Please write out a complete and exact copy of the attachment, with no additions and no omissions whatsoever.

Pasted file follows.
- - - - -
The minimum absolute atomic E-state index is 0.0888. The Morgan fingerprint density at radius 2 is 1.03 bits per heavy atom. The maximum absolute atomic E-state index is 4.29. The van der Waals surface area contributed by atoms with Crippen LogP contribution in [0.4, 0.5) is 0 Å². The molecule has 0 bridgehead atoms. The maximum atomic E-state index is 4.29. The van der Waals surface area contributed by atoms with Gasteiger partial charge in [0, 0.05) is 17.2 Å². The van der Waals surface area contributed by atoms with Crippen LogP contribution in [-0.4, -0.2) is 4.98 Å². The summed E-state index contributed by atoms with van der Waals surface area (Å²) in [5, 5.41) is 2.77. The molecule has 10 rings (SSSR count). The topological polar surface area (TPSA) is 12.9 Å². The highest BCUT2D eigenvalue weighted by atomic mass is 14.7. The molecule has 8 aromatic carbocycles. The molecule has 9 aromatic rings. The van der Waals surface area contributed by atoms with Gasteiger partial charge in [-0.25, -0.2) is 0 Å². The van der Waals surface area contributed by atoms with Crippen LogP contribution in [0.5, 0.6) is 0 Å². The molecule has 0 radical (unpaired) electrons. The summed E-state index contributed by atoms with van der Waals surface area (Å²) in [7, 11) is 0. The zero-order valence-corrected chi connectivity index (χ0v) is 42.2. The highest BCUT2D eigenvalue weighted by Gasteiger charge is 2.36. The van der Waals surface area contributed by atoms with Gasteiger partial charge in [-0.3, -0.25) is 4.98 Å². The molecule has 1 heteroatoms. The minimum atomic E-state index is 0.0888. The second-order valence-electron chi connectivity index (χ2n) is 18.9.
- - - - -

The minimum absolute atomic E-state index is 0.0888. The Morgan fingerprint density at radius 2 is 1.03 bits per heavy atom. The maximum absolute atomic E-state index is 4.29. The van der Waals surface area contributed by atoms with Crippen LogP contribution in [0.4, 0.5) is 0 Å². The molecule has 0 bridgehead atoms. The maximum atomic E-state index is 4.29. The van der Waals surface area contributed by atoms with Gasteiger partial charge in [0, 0.05) is 17.2 Å². The van der Waals surface area contributed by atoms with Crippen LogP contribution in [-0.4, -0.2) is 4.98 Å². The summed E-state index contributed by atoms with van der Waals surface area (Å²) in [5, 5.41) is 2.77. The molecule has 10 rings (SSSR count). The topological polar surface area (TPSA) is 12.9 Å². The highest BCUT2D eigenvalue weighted by atomic mass is 14.7. The molecule has 8 aromatic carbocycles. The molecule has 9 aromatic rings. The van der Waals surface area contributed by atoms with Gasteiger partial charge in [-0.25, -0.2) is 0 Å². The van der Waals surface area contributed by atoms with Crippen LogP contribution in [0.5, 0.6) is 0 Å². The molecule has 0 radical (unpaired) electrons. The summed E-state index contributed by atoms with van der Waals surface area (Å²) in [7, 11) is 0. The zero-order valence-corrected chi connectivity index (χ0v) is 42.2. The highest BCUT2D eigenvalue weighted by Gasteiger charge is 2.36. The van der Waals surface area contributed by atoms with Gasteiger partial charge in [-0.3, -0.25) is 4.98 Å². The molecule has 1 heteroatoms. The minimum atomic E-state index is 0.0888. The second-order valence-electron chi connectivity index (χ2n) is 18.9.